Shanties of Thought

Peggy Noonan touches on something about which I mused just before my first full-time day as carpenter. Writes Noonan:

I’ll jump here, or lurch I suppose, to something I am concerned about that I think I am observing accurately. It has to do with what sometimes seems to me to be the limited lives that have been or are being lived by the rising generation of American professionals in the arts, journalism, academia and business. They have had good lives, happy lives, but there is a sense with some of them that they didn’t so much live it as view it. That they learned too much from media and not enough from life’s difficulties. That they saw much of what they know in a film or play and picked up all the memes and themes.
In terms of personal difficulties, they seem to have had less real-life experience, or rather different experiences, than their rougher predecessors. They grew up affluent in a city or suburb, cosseted in material terms, and generally directed toward academic and material success. Their lives seem to have been not crowded or fearful, but relatively peaceful, at least until September 2001, which was very hard.
But this new leadership class, those roughly 35 to 40, grew up in a time when media dominated all. They studied, they entered a top-tier college, and then on to Washington or New York or Los Angeles. But their knowledge, their experience, is necessarily circumscribed. Too much is abstract to them, or symbolic. The education establishment did them few favors. They didn’t have to read Dostoevsky, they had to read critiques and deconstruction of Dostoevsky.
I’m not sure it’s always good to grow up surrounded by stability, immersed in affluence, and having had it drummed into you that you are entitled to be a member of the next leadership class. To have this background in the modern era is to come from a ghetto, the luckiest ghetto in the world, a golden ghetto beyond whose walls it can be hard to see. There’s much to be said for suffering, for being on the outside or the bottom, for having to have fought yourself up and through. It can leave you grounded. It can give you real knowledge not only of the world and of other men but of yourself. In some ways it can leave you less cynical. (Not everything comes down to money.) And in some ways it leaves you just cynical enough.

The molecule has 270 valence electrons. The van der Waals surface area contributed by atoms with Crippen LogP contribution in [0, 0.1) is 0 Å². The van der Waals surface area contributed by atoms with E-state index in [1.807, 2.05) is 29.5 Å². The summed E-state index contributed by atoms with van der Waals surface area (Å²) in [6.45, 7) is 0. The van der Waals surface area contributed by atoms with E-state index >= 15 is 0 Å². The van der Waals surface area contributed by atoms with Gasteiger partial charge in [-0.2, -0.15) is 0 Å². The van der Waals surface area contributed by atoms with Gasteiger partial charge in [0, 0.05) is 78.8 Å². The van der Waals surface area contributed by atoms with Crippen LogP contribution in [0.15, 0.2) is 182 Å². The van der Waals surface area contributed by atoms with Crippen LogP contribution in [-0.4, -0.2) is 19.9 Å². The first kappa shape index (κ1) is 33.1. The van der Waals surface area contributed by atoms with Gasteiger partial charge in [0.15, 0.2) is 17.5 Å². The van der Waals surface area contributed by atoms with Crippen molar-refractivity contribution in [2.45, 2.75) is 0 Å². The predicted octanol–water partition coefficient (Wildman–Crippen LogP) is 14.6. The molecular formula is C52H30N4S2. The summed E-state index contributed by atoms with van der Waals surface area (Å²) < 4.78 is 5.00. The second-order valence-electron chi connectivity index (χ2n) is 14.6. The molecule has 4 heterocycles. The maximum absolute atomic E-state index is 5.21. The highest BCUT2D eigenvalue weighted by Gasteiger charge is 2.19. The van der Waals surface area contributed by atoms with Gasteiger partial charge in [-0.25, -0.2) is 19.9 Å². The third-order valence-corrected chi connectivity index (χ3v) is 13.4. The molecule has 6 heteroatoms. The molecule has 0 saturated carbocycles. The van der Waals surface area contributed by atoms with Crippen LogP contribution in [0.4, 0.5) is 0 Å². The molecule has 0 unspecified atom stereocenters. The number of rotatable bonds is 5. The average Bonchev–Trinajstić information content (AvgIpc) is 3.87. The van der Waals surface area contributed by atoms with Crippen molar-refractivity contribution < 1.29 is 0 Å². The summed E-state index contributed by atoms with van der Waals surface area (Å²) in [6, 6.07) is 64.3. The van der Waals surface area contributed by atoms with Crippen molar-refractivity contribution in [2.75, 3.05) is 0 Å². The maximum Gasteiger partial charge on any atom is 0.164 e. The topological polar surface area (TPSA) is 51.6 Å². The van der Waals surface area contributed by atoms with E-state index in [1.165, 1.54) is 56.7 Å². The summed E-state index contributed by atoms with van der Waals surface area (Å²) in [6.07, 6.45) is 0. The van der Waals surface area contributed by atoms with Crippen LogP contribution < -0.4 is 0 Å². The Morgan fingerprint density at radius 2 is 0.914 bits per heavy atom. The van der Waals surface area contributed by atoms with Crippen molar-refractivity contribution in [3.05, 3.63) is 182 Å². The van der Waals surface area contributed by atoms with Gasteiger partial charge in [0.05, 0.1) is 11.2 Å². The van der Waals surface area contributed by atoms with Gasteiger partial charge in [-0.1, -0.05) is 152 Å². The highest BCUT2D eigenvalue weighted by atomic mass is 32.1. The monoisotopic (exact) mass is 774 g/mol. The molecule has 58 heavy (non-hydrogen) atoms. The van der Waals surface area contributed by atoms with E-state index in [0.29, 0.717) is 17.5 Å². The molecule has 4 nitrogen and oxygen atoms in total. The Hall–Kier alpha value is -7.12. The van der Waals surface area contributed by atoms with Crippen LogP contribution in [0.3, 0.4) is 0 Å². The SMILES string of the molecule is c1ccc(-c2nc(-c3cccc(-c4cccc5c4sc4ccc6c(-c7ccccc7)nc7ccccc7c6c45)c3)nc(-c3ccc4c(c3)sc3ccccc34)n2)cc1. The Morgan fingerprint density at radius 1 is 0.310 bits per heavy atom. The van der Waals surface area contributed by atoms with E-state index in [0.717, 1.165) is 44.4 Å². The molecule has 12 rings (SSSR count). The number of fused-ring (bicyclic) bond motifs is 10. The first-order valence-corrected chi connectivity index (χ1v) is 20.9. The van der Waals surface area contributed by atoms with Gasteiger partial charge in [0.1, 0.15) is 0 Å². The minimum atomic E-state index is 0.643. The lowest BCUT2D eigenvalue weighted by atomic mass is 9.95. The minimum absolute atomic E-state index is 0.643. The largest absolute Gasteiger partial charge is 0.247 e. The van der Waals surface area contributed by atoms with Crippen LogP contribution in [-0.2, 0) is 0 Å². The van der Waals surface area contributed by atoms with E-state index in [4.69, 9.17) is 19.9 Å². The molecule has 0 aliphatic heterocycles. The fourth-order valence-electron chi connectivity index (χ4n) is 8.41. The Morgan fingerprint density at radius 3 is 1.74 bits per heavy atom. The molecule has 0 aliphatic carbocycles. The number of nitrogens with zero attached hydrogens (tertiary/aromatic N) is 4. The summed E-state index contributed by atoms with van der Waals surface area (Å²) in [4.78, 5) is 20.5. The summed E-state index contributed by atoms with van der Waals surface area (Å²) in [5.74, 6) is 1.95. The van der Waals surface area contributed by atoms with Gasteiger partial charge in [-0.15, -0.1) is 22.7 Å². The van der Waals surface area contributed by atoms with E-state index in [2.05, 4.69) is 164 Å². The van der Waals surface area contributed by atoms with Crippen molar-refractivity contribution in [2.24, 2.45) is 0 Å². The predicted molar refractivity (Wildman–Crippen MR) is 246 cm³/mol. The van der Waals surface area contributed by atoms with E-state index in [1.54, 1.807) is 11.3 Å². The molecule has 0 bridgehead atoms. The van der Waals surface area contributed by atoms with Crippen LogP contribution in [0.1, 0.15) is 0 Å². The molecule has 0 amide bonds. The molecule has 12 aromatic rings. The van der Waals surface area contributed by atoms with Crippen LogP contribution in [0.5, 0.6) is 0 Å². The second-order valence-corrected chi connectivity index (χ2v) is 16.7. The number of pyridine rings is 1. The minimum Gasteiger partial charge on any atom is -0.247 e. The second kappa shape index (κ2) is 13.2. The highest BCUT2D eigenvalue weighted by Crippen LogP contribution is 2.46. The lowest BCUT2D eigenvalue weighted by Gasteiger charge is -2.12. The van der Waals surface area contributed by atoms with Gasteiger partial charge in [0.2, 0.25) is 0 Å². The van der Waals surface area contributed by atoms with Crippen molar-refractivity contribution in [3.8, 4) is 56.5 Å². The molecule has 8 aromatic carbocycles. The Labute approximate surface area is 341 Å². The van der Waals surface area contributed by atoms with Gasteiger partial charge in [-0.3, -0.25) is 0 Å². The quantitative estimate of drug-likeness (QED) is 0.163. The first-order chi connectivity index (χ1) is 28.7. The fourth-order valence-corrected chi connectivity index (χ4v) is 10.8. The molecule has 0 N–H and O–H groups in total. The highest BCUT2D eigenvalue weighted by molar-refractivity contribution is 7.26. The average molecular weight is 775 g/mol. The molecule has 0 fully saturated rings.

Wrote I:

Much has changed, these past one hundred and fifty years, and few moderns who share Melville’s vocation will have any experience with such things as plowing and building shanties. (Far too many have little experience with praying.) Those among us who are conservative of temperament inevitably wonder what has been lost. What disconnection from raw reality does the man suffer who is multiple steps removed from tangible life, whose every good is constructed by others? What human sympathy drains from a person who has transcended the hardships that the past century has unevenly worn away?
We who make a craft of thinking can string together ideas, and if we write, we fashion them with words. But this painstaking labor raises mere ephemera, and often in desperate throes we cry for the recognition that makes our efforts real. Strange, then, that so many who build only shanties of thought consider themselves above those who construct such things as only a fool would deny.

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